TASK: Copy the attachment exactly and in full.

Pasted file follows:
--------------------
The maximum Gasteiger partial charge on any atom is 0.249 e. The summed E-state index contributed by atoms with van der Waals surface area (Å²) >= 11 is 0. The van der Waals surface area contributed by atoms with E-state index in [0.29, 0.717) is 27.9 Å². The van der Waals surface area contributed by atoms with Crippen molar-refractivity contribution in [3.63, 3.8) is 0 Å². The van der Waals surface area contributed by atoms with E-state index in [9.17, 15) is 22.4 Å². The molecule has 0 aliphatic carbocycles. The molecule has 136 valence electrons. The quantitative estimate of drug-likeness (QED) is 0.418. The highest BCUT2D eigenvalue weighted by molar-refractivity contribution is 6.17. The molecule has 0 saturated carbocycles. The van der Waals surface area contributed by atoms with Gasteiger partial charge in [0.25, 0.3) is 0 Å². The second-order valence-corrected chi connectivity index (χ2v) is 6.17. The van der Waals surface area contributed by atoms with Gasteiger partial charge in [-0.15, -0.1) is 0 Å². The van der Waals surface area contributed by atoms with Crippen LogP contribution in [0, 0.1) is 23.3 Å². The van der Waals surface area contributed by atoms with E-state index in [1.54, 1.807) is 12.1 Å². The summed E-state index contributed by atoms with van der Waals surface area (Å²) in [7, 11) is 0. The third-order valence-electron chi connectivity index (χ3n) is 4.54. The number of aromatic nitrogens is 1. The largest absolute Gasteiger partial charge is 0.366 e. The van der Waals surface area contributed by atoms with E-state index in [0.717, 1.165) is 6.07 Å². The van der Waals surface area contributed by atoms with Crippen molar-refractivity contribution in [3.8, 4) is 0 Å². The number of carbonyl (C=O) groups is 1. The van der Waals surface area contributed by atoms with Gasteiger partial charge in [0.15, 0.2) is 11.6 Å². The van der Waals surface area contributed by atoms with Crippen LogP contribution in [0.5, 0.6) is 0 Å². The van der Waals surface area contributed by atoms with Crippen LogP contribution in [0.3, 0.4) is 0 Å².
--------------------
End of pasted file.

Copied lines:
The maximum Gasteiger partial charge on any atom is 0.249 e. The summed E-state index contributed by atoms with van der Waals surface area (Å²) >= 11 is 0. The van der Waals surface area contributed by atoms with E-state index in [0.29, 0.717) is 27.9 Å². The van der Waals surface area contributed by atoms with Crippen molar-refractivity contribution in [3.63, 3.8) is 0 Å². The van der Waals surface area contributed by atoms with E-state index in [9.17, 15) is 22.4 Å². The molecule has 0 aliphatic carbocycles. The molecule has 136 valence electrons. The quantitative estimate of drug-likeness (QED) is 0.418. The highest BCUT2D eigenvalue weighted by molar-refractivity contribution is 6.17. The molecule has 0 saturated carbocycles. The van der Waals surface area contributed by atoms with Gasteiger partial charge in [0.25, 0.3) is 0 Å². The second-order valence-corrected chi connectivity index (χ2v) is 6.17. The van der Waals surface area contributed by atoms with Gasteiger partial charge in [-0.15, -0.1) is 0 Å². The van der Waals surface area contributed by atoms with Crippen LogP contribution in [0, 0.1) is 23.3 Å². The van der Waals surface area contributed by atoms with E-state index in [1.54, 1.807) is 12.1 Å². The summed E-state index contributed by atoms with van der Waals surface area (Å²) in [7, 11) is 0. The third-order valence-electron chi connectivity index (χ3n) is 4.54. The number of aromatic nitrogens is 1. The largest absolute Gasteiger partial charge is 0.366 e. The van der Waals surface area contributed by atoms with E-state index in [0.717, 1.165) is 6.07 Å². The van der Waals surface area contributed by atoms with Crippen molar-refractivity contribution in [3.8, 4) is 0 Å². The number of carbonyl (C=O) groups is 1. The van der Waals surface area contributed by atoms with Gasteiger partial charge in [0.15, 0.2) is 11.6 Å². The van der Waals surface area contributed by atoms with Crippen LogP contribution in [0.5, 0.6) is 0 Å². The van der Waals surface area contributed by atoms with Crippen LogP contribution in [0.3, 0.4) is 0 Å².